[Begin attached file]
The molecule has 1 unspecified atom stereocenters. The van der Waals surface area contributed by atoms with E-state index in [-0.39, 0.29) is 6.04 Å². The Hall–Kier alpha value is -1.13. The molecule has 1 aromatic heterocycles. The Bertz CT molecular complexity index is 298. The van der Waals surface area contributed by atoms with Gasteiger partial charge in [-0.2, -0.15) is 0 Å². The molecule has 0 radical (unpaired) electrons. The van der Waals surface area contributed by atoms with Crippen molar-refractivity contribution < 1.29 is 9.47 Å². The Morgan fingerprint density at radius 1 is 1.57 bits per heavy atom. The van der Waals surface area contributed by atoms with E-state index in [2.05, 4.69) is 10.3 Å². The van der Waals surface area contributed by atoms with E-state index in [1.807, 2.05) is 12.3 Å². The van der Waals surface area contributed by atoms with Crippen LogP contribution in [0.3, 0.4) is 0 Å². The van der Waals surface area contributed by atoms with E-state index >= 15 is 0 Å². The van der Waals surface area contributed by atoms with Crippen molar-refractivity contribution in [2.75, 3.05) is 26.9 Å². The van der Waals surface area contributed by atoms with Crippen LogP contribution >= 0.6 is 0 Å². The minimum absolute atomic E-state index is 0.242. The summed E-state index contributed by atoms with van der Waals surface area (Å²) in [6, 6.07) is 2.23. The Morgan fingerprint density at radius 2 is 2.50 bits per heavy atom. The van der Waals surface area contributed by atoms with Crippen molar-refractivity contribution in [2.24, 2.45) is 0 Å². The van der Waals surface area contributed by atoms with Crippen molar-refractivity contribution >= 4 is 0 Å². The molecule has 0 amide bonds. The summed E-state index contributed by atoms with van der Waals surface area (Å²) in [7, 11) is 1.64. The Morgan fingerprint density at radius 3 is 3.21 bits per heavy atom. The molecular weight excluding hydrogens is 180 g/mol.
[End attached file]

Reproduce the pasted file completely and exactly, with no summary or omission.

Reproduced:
The molecule has 1 unspecified atom stereocenters. The van der Waals surface area contributed by atoms with E-state index in [-0.39, 0.29) is 6.04 Å². The Hall–Kier alpha value is -1.13. The molecule has 1 aromatic heterocycles. The Bertz CT molecular complexity index is 298. The van der Waals surface area contributed by atoms with Gasteiger partial charge in [-0.2, -0.15) is 0 Å². The molecule has 0 radical (unpaired) electrons. The van der Waals surface area contributed by atoms with Crippen molar-refractivity contribution < 1.29 is 9.47 Å². The Morgan fingerprint density at radius 1 is 1.57 bits per heavy atom. The van der Waals surface area contributed by atoms with E-state index in [2.05, 4.69) is 10.3 Å². The van der Waals surface area contributed by atoms with E-state index in [1.807, 2.05) is 12.3 Å². The van der Waals surface area contributed by atoms with Crippen LogP contribution in [0.3, 0.4) is 0 Å². The van der Waals surface area contributed by atoms with E-state index >= 15 is 0 Å². The van der Waals surface area contributed by atoms with Crippen molar-refractivity contribution in [2.75, 3.05) is 26.9 Å². The van der Waals surface area contributed by atoms with Crippen LogP contribution >= 0.6 is 0 Å². The minimum absolute atomic E-state index is 0.242. The summed E-state index contributed by atoms with van der Waals surface area (Å²) in [6, 6.07) is 2.23. The Morgan fingerprint density at radius 2 is 2.50 bits per heavy atom. The van der Waals surface area contributed by atoms with Crippen molar-refractivity contribution in [2.24, 2.45) is 0 Å². The van der Waals surface area contributed by atoms with Crippen molar-refractivity contribution >= 4 is 0 Å². The molecule has 0 amide bonds. The summed E-state index contributed by atoms with van der Waals surface area (Å²) in [7, 11) is 1.64. The Morgan fingerprint density at radius 3 is 3.21 bits per heavy atom. The molecular weight excluding hydrogens is 180 g/mol.